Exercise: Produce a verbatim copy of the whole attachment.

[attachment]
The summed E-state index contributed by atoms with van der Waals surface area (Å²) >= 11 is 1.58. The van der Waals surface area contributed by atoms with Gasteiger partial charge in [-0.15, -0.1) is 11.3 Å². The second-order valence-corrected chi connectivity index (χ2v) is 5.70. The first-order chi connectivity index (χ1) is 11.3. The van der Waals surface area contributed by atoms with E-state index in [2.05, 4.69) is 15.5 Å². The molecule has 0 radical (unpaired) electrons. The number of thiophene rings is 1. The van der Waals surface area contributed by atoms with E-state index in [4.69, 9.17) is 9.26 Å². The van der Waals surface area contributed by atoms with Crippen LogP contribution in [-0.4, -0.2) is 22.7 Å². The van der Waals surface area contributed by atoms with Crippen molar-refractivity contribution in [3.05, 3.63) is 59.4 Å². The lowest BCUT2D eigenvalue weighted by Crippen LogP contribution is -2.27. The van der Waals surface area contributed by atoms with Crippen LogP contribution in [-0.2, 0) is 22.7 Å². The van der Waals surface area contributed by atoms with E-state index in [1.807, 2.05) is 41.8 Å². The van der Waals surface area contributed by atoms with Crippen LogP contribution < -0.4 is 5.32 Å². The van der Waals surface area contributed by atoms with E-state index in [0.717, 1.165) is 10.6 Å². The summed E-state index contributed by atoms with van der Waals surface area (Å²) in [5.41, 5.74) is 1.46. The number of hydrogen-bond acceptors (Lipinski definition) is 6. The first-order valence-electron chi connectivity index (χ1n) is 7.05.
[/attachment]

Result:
The summed E-state index contributed by atoms with van der Waals surface area (Å²) >= 11 is 1.58. The van der Waals surface area contributed by atoms with Gasteiger partial charge in [-0.15, -0.1) is 11.3 Å². The second-order valence-corrected chi connectivity index (χ2v) is 5.70. The first-order chi connectivity index (χ1) is 11.3. The van der Waals surface area contributed by atoms with E-state index in [2.05, 4.69) is 15.5 Å². The molecule has 0 radical (unpaired) electrons. The number of thiophene rings is 1. The van der Waals surface area contributed by atoms with E-state index in [4.69, 9.17) is 9.26 Å². The van der Waals surface area contributed by atoms with Crippen LogP contribution in [-0.4, -0.2) is 22.7 Å². The van der Waals surface area contributed by atoms with Crippen molar-refractivity contribution in [3.05, 3.63) is 59.4 Å². The lowest BCUT2D eigenvalue weighted by Crippen LogP contribution is -2.27. The van der Waals surface area contributed by atoms with Crippen LogP contribution in [-0.2, 0) is 22.7 Å². The van der Waals surface area contributed by atoms with E-state index in [1.807, 2.05) is 41.8 Å². The van der Waals surface area contributed by atoms with Crippen LogP contribution < -0.4 is 5.32 Å². The van der Waals surface area contributed by atoms with E-state index in [0.717, 1.165) is 10.6 Å². The summed E-state index contributed by atoms with van der Waals surface area (Å²) in [5.41, 5.74) is 1.46. The number of hydrogen-bond acceptors (Lipinski definition) is 6. The first-order valence-electron chi connectivity index (χ1n) is 7.05.